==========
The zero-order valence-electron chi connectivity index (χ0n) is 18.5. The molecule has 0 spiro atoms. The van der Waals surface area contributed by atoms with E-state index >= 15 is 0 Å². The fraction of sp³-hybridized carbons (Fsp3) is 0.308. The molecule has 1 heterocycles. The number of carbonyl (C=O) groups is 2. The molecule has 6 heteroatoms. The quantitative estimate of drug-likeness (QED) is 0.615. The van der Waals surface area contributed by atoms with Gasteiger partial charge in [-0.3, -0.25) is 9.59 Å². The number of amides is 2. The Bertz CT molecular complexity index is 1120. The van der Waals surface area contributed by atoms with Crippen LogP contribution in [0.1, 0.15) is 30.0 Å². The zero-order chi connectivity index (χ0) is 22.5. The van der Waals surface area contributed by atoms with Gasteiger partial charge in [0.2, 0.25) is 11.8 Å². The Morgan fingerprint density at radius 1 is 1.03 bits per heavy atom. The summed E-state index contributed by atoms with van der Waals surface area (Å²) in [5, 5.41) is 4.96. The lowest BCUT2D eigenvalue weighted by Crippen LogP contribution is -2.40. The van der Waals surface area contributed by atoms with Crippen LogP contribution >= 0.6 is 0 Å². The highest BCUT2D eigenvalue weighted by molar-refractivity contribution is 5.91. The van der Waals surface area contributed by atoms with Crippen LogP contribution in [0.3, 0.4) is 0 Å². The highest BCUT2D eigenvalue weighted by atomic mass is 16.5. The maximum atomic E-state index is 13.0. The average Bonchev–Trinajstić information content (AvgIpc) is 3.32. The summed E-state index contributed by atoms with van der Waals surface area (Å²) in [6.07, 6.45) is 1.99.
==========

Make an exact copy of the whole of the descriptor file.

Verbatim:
The zero-order valence-electron chi connectivity index (χ0n) is 18.5. The molecule has 0 spiro atoms. The van der Waals surface area contributed by atoms with E-state index >= 15 is 0 Å². The fraction of sp³-hybridized carbons (Fsp3) is 0.308. The molecule has 1 heterocycles. The number of carbonyl (C=O) groups is 2. The molecule has 6 heteroatoms. The quantitative estimate of drug-likeness (QED) is 0.615. The van der Waals surface area contributed by atoms with Gasteiger partial charge in [-0.3, -0.25) is 9.59 Å². The number of amides is 2. The Bertz CT molecular complexity index is 1120. The van der Waals surface area contributed by atoms with Crippen LogP contribution in [0.1, 0.15) is 30.0 Å². The zero-order chi connectivity index (χ0) is 22.5. The van der Waals surface area contributed by atoms with Gasteiger partial charge in [0.2, 0.25) is 11.8 Å². The Morgan fingerprint density at radius 1 is 1.03 bits per heavy atom. The summed E-state index contributed by atoms with van der Waals surface area (Å²) in [5, 5.41) is 4.96. The lowest BCUT2D eigenvalue weighted by Crippen LogP contribution is -2.40. The van der Waals surface area contributed by atoms with Crippen LogP contribution >= 0.6 is 0 Å². The highest BCUT2D eigenvalue weighted by molar-refractivity contribution is 5.91. The van der Waals surface area contributed by atoms with Crippen LogP contribution in [0.3, 0.4) is 0 Å². The highest BCUT2D eigenvalue weighted by atomic mass is 16.5. The maximum atomic E-state index is 13.0. The average Bonchev–Trinajstić information content (AvgIpc) is 3.32. The summed E-state index contributed by atoms with van der Waals surface area (Å²) in [6.07, 6.45) is 1.99.